6 Servicio de Otorrinolaringología, Hospital Costa del Sol, Marbella-Málaga. España.
7 Servicio de Cirugía Oral y Maxilofacial, Hospital San Juan, Alicante. España.

Dra. María Delgado Sánchez
Servicio de Cirugía Maxilofacial. Complejo Hospitalario Virgen Macarena
Avda. Dr. Fedriani, s/n
41071- Sevilla. España



Infections of the maxillofacial area constitute a frequent entity in the daily practice of the maxillofacial surgeon. When speaking of maxillofacial infection, a wide range of conditions, having a different nature, different etiology, different clinical presentation and seriousness, are included in this definition. They may go from simple cases that are treated as out-patients to entities having important morbidity-mortality that require early and aggressive intrahospital treatment.

This type of infections may endanger life either due to the mechanical involvement of the airway, due to the production of toxins or due to dissemination to distant organs by contiguity as well as by hematogenic propagation. Since the introduction of antibiotics, infections that jeopardize life are unusual and are associated with some lower mortality indexes. However, these infections continue to be frequent in alcoholic, weakened or immunodepressed patients.1-3

Within the infections of the maxillofacial area, the dental origin ones are the most common. Most evolve favorably with minimum complications, but they can also cause serious morbidity and even be fatal. Other pictures such as the Lemierre syndrome, Ludwig’s angina or peritonsillar abscess are less frequent but extremely serious.3-5

The most frequently involved microorganisms are variable, depending on the entity evaluated. In general, the microorganisms isolated in head and neck infections are: Non-hemolytic streptococci (46.7%), Hemolytic streptococci (11.3%), S. epidermidis (10.7), Enterobacterias (9.3%), Peptostreptococcus spp, Bacteroides spp. (7.4%), Enterococci (4.7%), S. aureus (1.3%), P. aeruginosa (1.3-10%)6-8. However, this percentage varies widely according to the disease. Thus, a predominantly anaerobic polymicrobial nature has been demonstrated in odontogenic infection.2 A mixed flora generally participates in the more serious infections, whatever their origin, and more aggressive treatment that combines surgery, systemic antibiotic treatment and other life support measures are required.3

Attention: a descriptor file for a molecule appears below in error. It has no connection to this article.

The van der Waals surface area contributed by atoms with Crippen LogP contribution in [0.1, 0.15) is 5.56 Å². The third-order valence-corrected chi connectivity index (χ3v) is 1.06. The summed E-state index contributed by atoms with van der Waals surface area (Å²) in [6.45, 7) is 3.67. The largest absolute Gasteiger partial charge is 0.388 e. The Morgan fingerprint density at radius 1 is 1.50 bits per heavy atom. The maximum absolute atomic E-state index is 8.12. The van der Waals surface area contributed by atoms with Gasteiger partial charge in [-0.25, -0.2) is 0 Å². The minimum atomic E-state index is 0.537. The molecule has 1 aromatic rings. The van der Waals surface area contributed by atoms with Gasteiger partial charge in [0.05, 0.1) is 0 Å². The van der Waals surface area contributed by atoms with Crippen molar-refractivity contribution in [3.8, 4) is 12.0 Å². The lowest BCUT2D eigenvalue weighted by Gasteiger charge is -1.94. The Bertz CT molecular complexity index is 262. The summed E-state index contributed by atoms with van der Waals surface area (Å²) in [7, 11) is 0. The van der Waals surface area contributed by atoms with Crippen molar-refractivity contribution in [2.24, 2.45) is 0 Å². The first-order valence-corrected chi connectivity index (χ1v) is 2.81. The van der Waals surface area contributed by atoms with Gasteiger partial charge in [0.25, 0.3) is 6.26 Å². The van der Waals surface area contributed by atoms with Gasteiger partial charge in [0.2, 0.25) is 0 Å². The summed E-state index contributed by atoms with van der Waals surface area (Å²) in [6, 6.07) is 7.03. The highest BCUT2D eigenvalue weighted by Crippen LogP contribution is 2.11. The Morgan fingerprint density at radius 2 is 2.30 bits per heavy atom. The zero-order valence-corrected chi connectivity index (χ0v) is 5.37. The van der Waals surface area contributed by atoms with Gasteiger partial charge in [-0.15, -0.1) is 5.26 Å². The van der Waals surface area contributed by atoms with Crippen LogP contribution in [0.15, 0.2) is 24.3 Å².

As has been seen, all the infectious conditions can seriously affect the upper airways and require early diagnosis and treatment. Different empirical antibiotic treatment regimens, both combined as well as single drug therapy, are accepted. Piperacillin-tazobactam is a wide spectrum betalactamic agent from the ureidopenicillin family that has been associated to a beta-lactamase inhibitor, tazobactam, to improve its action against beta-lactamase producing enterobacterias. 9 This compound is very active against gram positive microorganisms, including strains that produce betalactamases (among others methicillin susceptible S. aureus, S. epidermidis, streptococci and enterococci).10 In addition, piperacillin-tazobactam shows a large activity against the gram negative bacilli (GNB) including Pseudomonas aeruginosa. 11 The spectrum is completed with its activity against anaerobic microorganisms.12